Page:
The process of defect management, or bug tracking, is usually conducted at the stage of product testing. Without realizing this, it would be hard to understand the nature of defect management. Software testing can be conducted in two different ways. Usually, the developers test their product themselves. However, there is also a type of testing that is based on user involvement. The final users are often provided with an ability to report on the bugs they have identified. Nevertheless, this is not the best way of testing, because the users might not be capable of finding all the bugs.
The defect management process usually includes four steps.
- The first step is the stage of the defect detecting
- The second step of the bug management process is dedicated to the formulation of bug reports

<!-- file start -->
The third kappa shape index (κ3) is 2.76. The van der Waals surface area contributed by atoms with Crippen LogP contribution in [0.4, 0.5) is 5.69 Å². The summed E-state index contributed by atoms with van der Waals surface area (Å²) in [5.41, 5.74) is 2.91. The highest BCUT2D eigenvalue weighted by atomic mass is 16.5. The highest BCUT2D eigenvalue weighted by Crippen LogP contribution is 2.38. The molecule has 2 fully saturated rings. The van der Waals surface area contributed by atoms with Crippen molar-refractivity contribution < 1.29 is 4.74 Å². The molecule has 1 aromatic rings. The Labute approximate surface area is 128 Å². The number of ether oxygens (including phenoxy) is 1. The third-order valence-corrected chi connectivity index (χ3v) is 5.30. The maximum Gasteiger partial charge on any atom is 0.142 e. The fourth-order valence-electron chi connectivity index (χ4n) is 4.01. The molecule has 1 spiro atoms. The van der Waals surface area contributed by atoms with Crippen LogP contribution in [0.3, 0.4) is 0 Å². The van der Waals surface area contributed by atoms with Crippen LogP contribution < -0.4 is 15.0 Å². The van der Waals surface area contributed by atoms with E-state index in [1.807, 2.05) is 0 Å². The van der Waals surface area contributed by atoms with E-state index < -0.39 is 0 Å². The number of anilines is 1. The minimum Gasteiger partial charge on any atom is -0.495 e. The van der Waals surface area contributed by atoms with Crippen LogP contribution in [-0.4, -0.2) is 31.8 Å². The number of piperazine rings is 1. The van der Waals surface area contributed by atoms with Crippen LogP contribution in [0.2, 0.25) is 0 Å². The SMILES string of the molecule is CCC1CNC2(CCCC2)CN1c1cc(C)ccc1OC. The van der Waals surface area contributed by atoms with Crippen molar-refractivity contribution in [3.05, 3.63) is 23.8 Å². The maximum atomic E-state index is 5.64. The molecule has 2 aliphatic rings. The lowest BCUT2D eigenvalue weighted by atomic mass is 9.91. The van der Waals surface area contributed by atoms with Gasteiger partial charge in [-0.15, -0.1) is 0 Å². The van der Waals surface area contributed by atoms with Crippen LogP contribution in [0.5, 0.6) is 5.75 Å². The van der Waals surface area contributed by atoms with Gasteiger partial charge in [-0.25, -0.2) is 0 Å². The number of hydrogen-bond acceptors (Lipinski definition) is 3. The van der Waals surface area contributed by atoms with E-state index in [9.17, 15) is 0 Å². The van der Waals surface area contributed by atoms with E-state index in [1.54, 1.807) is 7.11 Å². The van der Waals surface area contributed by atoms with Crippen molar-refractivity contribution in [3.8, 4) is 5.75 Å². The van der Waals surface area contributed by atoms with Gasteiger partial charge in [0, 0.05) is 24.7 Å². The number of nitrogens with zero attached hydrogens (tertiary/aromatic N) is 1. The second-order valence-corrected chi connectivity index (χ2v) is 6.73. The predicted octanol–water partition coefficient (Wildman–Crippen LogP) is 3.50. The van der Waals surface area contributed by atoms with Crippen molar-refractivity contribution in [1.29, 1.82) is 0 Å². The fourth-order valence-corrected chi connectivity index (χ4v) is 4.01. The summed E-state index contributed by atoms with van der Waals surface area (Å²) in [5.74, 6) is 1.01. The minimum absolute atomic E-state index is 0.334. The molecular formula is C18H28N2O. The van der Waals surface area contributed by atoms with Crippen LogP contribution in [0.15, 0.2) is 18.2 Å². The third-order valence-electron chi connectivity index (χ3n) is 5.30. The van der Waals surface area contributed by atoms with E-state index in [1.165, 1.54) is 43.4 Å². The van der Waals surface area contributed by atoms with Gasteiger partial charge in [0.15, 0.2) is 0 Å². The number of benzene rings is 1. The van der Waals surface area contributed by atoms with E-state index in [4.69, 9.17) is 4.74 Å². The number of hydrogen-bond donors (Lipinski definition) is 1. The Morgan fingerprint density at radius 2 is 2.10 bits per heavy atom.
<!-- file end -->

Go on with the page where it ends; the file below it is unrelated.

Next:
- The third step is the stage of bug fixing
- During the final step, the bug list is created
Bug Life Cycle
A defect life cycle is a process in which a defect goes through various phases during its entire lifetime. It starts when a defect is found and ends when a defect is closed, after ensuring it's not reproduced. A defect life cycle is related to the bug found during testing.
It can vary from organization to organization and also from project to project based on several factors like organization policy, software development model used (like Agile, Iterative), project timelines, team structure etc.
Bug or defect life cycle includes the steps as illustrated in the below figure:
Fig: Bug life cycle – Software Testing Tutorial
- New: When a defect is logged and posted for the first time. Its state is given as new.
- Assigned: After the tester has posted the bug, the lead of the tester approves that the bug is genuine and he assigns the bug to a corresponding developer and the developer team. It’s state given as assigned.
- Open: In this state, the developer has started analyzing and working on the defect fix.